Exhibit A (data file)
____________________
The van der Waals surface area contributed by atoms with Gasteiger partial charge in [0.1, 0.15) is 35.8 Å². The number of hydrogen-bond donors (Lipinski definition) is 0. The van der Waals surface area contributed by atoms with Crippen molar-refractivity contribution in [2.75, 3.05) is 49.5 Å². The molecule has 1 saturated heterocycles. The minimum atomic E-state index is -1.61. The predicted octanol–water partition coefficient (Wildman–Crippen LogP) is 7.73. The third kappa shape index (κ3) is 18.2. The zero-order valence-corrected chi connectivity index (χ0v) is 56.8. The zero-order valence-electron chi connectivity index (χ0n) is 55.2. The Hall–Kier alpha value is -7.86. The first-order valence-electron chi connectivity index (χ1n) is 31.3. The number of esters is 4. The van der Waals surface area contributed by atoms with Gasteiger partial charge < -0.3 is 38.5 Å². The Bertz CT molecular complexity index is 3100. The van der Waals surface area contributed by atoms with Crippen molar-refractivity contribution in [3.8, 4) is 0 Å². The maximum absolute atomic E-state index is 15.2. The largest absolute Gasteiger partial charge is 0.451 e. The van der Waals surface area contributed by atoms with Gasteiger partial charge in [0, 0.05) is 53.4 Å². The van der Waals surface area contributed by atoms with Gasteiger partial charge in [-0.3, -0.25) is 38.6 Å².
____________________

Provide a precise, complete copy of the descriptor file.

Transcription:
The van der Waals surface area contributed by atoms with Gasteiger partial charge in [0.1, 0.15) is 35.8 Å². The number of hydrogen-bond donors (Lipinski definition) is 0. The van der Waals surface area contributed by atoms with Crippen molar-refractivity contribution in [2.75, 3.05) is 49.5 Å². The molecule has 1 saturated heterocycles. The minimum atomic E-state index is -1.61. The predicted octanol–water partition coefficient (Wildman–Crippen LogP) is 7.73. The third kappa shape index (κ3) is 18.2. The zero-order valence-corrected chi connectivity index (χ0v) is 56.8. The zero-order valence-electron chi connectivity index (χ0n) is 55.2. The Hall–Kier alpha value is -7.86. The first-order valence-electron chi connectivity index (χ1n) is 31.3. The number of esters is 4. The van der Waals surface area contributed by atoms with Gasteiger partial charge < -0.3 is 38.5 Å². The Bertz CT molecular complexity index is 3100. The van der Waals surface area contributed by atoms with Crippen molar-refractivity contribution in [3.8, 4) is 0 Å². The maximum absolute atomic E-state index is 15.2. The largest absolute Gasteiger partial charge is 0.451 e. The van der Waals surface area contributed by atoms with Gasteiger partial charge in [0, 0.05) is 53.4 Å². The van der Waals surface area contributed by atoms with Gasteiger partial charge in [-0.3, -0.25) is 38.6 Å².